The decorations, however, might be a little more challenging and require more baking tools you may not have like the piping tip. It’s not required to make the cupcakes, but it creates a better shape for the center of the flower.
A substitution could just be a piping bag without the tip. In my opinion, you should get piping bags and not use a sandwich or plastic bag because the square shape causes harm to the piping experience.
Don’t feel limited to making flowers, either. You could decorate them any way you like, but definitely use this frosting recipe because of how light and fluffy it is.
These cupcakes would be fun for any easter party, spring get-together or just for a weekend activity and I definitely recommend you make them.
2 ½ cups flour
2 cups sugar
3 tsp baking powder
1 tsp salt
1 cup milk
½ cup vegetable oil
1 tbsp vanilla extract
1 cup water
Whipped Cream Cheese Frosting
1 cup full-fat cream cheese (cold)
1 cup powdered sugar
1 tsp vanilla extract
2 ½ cups whipping cream
- Preheat oven to 350 F and line a cupcake pan with cupcake liners
- Add the flour, sugar, salt and baking powder in a large bowl and mix together
- Next, add the milk, oil, vanilla extract and eggs to a medium-sized bowl
- Combine the two mixtures and stir till well combined with no clumps of flour
- Add the water to the flour and milk mixture and stir lightly until combined. The mixture will be very runny.
- Fill the cupcake liners about half full and bake for 15-18 minutes or wait till a toothpick comes out clean
- Once baked, take the cupcakes out of the pan and let them cool completely on a cooling rack.
- Chill your mixing bowl and whisk attachments in the freezer for 30 minutes. You can use a stand mixer or hand-held electric mixer.
- Take 1 cup of cold cream cheese and beat on low speed until smooth.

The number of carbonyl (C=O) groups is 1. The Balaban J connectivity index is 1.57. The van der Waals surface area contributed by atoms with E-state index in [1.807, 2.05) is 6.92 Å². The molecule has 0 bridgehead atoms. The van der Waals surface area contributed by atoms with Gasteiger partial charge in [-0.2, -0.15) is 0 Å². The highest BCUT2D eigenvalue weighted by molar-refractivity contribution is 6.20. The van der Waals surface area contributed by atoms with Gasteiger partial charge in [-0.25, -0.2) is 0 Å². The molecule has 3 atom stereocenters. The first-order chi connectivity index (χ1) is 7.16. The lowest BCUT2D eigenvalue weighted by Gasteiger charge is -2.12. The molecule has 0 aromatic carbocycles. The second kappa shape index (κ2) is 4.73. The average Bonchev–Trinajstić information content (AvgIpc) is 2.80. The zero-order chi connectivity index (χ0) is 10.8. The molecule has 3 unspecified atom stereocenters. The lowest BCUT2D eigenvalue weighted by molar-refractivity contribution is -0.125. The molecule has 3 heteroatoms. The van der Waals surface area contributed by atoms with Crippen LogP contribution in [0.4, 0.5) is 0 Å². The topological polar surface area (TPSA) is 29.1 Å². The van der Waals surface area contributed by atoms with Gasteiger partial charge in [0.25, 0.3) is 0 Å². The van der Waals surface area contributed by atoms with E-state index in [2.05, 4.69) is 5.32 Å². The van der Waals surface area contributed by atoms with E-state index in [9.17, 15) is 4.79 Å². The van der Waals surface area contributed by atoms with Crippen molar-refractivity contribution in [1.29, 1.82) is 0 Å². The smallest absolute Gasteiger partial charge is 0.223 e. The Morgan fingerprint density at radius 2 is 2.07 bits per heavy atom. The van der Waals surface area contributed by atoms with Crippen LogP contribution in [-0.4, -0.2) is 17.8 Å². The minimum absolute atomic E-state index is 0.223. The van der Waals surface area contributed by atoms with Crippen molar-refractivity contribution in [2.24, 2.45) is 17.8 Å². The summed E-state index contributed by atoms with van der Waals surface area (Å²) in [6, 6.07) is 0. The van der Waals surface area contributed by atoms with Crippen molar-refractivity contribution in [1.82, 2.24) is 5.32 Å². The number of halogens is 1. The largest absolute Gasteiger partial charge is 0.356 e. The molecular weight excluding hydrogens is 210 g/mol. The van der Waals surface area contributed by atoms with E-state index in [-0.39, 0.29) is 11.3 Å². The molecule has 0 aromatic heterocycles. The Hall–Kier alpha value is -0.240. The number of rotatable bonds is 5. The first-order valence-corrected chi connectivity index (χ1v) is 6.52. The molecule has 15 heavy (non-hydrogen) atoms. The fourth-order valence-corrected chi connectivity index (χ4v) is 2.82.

- Gradually add 1 cup of powdered sugar and beat on low then slowly increase the speed to medium when the powdered sugar is incorporated. Then mix for about 1 minute, be sure not to over-mix and scrape the bowl as needed.
- Add in 1 tsp of vanilla extract then turn to medium and very slowly pour the cold whipping cream in.
- Be mindful of the mixture not letting it be over-mixed. Watch as the heavy cream is fully mixed in and starts to thicken. If frosting is over-mixed, it will become soupy and not pipeable.
- When the frosting starts to take shape, turn off the mixer and test the thickness of it by taking a whisk attachment and dunking it in the frosting. Then flip the attachment upside down, if it forms a nice peak and keeps its shape, then it’s done. If not, keep mixing in 30-second intervals till stiff.
- Take your frosting and take ¼ out and dye it one color and then take the rest of the frosting and dye it another color.
- Put the smaller amount of frosting in a piping bag or plastic bag with a big round circle piping tip (I am using the Wilton 1A). Leave the rest of the frosting in the bowl.
- Next, take an offset spatula and dip it into the frosting just enough to put a dollop on the end of the spatula. Take the spatula and swipe down the cupcake making a pedal.
- Repeat that step a few more times until you have a ring of petals around the cupcake.
- Take the piping bag and make a dollop in the middle to finish off your cupcake
- You can add sprinkles, candles or any other decoration when you finish piping.